Matauranga Maori

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The concepts and principles of Mātauranga Māori form a strong holistic base for teaching and learning. The use of these concepts and principles is not limited to any one group of learners. Durie (1998) used the metaphor of Te Whare Tapa Wha (a strong house) to describe Mātauranga Māori in which the house represents the person: in this context, the house represents the learner. The house is used as a metaphor for good health and wellbeing. To achieve optimum health and wellbeing, each dimension (or “wall” of the house) should be healthy and well balanced. These dimensions are defined as:

  • Taha Wairua – spiritual wellbeing (Do I believe I can do this course)
  • Taha Tinana – physical wellbeing (Do I have the resources to do this course)
  • Taha Whanau – social (family) wellbeing (Do I have the support to do this course)
  • Taha Hinengaro – wellbeing of the mind (cognition, mental wellbeing) (Will I be able to cope with the demands of this course).

In the same way, Pere (1991) used the metaphor of Te Wheke (the octopus) as metaphor to describe the same four dimensions. The use of this metaphor gives wider scope for consideration as there are four additional dimensions that contribute to the health and well -being of the person. In teaching situations, these metaphors or models can inform the way in which a tutor optimises learning by attending to all dimensions.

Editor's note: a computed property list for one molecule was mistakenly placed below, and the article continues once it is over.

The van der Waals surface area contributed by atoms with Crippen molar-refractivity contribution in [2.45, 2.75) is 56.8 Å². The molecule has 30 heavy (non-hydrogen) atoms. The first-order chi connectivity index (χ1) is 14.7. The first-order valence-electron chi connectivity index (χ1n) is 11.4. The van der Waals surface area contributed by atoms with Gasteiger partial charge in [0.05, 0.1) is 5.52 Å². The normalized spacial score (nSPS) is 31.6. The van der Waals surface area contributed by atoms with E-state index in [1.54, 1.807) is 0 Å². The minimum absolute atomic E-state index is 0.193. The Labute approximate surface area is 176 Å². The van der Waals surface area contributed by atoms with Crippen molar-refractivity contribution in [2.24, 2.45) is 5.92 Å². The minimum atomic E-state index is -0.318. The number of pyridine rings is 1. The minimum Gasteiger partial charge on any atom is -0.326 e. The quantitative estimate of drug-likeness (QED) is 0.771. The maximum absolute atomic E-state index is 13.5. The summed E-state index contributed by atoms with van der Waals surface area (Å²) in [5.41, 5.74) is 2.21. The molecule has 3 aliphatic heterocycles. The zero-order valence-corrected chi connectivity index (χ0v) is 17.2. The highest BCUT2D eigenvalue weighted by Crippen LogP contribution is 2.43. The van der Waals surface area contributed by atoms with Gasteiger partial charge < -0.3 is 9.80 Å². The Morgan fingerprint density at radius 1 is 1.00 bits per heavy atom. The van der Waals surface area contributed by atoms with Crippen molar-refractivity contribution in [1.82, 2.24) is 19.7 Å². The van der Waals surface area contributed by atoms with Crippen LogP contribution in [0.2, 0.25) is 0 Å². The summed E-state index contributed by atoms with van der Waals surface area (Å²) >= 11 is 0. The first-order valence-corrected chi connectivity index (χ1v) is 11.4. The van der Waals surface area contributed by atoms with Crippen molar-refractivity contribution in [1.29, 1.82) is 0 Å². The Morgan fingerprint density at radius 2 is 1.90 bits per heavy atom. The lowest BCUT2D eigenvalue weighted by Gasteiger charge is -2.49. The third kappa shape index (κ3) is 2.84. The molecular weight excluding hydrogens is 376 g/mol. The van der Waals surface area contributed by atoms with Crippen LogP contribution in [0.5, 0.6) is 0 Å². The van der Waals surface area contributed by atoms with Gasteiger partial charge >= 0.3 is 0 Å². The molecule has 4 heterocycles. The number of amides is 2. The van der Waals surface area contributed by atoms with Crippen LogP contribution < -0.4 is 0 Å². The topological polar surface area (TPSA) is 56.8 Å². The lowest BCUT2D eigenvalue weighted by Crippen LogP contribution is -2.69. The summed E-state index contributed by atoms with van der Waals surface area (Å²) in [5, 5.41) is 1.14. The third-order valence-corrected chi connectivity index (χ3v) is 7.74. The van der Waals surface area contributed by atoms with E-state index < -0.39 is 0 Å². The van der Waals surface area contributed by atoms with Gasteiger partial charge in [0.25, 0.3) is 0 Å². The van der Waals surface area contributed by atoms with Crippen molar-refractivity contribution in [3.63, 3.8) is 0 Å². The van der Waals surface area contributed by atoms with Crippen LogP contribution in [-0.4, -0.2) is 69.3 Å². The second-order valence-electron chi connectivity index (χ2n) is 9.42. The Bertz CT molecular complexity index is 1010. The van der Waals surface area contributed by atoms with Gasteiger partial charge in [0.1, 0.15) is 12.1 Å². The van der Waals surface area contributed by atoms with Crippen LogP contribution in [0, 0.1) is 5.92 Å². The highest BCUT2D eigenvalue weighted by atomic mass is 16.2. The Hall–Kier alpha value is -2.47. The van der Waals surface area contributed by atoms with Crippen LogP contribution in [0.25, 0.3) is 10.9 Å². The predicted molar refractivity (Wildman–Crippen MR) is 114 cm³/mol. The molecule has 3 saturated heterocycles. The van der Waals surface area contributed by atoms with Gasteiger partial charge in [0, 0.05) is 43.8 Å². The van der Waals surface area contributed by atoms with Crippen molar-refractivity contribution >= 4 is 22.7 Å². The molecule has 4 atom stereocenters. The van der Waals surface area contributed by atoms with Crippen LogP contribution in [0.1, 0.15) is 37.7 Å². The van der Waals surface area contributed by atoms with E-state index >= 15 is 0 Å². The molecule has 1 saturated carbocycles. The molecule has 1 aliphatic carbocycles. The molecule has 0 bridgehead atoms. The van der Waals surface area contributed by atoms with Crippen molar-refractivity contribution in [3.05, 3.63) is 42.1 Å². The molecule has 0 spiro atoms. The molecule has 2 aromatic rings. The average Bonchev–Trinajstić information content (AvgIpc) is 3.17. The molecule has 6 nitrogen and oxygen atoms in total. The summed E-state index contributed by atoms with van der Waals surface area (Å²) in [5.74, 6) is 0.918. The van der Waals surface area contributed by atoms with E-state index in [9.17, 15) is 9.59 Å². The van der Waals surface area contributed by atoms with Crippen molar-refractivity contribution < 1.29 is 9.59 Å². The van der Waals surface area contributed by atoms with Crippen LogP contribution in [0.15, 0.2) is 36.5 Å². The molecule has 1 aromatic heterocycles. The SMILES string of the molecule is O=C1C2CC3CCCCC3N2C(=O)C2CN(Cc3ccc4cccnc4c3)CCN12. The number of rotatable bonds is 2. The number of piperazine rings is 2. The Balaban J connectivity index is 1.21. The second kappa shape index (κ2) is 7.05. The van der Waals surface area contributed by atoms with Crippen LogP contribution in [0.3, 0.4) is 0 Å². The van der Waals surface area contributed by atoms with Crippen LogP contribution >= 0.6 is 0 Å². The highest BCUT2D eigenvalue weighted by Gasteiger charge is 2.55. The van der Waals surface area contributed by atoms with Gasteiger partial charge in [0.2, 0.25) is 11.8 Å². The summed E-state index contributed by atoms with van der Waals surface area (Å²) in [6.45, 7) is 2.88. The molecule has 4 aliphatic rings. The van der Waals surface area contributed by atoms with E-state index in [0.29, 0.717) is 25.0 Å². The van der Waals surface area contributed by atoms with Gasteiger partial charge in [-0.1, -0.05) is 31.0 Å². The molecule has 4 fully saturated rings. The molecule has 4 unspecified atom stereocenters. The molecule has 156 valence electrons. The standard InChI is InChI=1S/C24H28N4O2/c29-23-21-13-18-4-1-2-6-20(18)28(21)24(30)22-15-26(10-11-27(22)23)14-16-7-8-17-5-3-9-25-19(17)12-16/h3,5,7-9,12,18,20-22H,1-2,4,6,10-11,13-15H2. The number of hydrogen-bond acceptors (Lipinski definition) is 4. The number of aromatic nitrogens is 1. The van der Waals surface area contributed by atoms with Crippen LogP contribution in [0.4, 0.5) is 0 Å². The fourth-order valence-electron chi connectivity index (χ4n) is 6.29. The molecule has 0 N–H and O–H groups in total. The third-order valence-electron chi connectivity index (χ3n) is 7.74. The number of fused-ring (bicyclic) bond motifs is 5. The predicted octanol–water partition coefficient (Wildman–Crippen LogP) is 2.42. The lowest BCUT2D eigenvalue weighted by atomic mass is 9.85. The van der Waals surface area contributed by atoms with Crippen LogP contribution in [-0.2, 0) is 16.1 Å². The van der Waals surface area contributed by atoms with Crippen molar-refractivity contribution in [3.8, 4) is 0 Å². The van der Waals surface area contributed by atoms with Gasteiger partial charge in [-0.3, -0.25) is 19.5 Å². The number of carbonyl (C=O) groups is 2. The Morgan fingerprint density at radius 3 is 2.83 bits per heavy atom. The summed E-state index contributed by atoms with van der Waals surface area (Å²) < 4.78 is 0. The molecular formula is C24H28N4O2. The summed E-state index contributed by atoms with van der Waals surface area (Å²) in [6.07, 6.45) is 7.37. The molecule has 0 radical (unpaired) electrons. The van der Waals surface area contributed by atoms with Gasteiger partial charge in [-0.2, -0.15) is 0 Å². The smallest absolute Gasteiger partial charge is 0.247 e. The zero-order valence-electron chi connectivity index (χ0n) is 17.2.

In addition, Mātauranga Māori uses models as the basis of different instructional strategies:

  • The concept of ako, which relates to the traditional Māori thinking about the transfer and absorption of skills, knowledge, wisdom, experience, much of which has traditionally occurred in the course of everyday activities. It implies learn and instruct at the same time.
  • The concept of tuakana-teina, which refers to the relationship between an older (tuakana) person and a younger (teina) person and is specific to teaching and learning in the context of Māori. Within teaching and learning this can take a variety of forms:

- Peer-to-peer, where teina teaches teina, tuakana teaches tuakana - Younger to older, where the teina has some skills in an area that the tuakana does not and is able to teach the tuakana - Older to younger, where the tuakana has the knowledge and content to pass on to the teina - Able to less able, where the learner may not be as able in an area, and someone more skilled can teach what is required

  • The concept of Powhiri Poutama which refers to the mythological story of Tane‟s ascent to the heavens to retrieve the baskets of knowledge. In a teaching and learning context, this can be seen as stair-casing or scaffolding learning.
  • The concept (described above) of Te Whare Tapa Wha –which can describe group arrangements in which all dimensions are attended to and support learning.

References: The sources for these concepts can be found in the work of Pere, 1991 (Ako); Tangaere, 1997 (Tuakana-Teina, Powhiri Poutama) and Durie, 1998 (Te Whare Tapa Wha).

This page links to NCALE (vocational)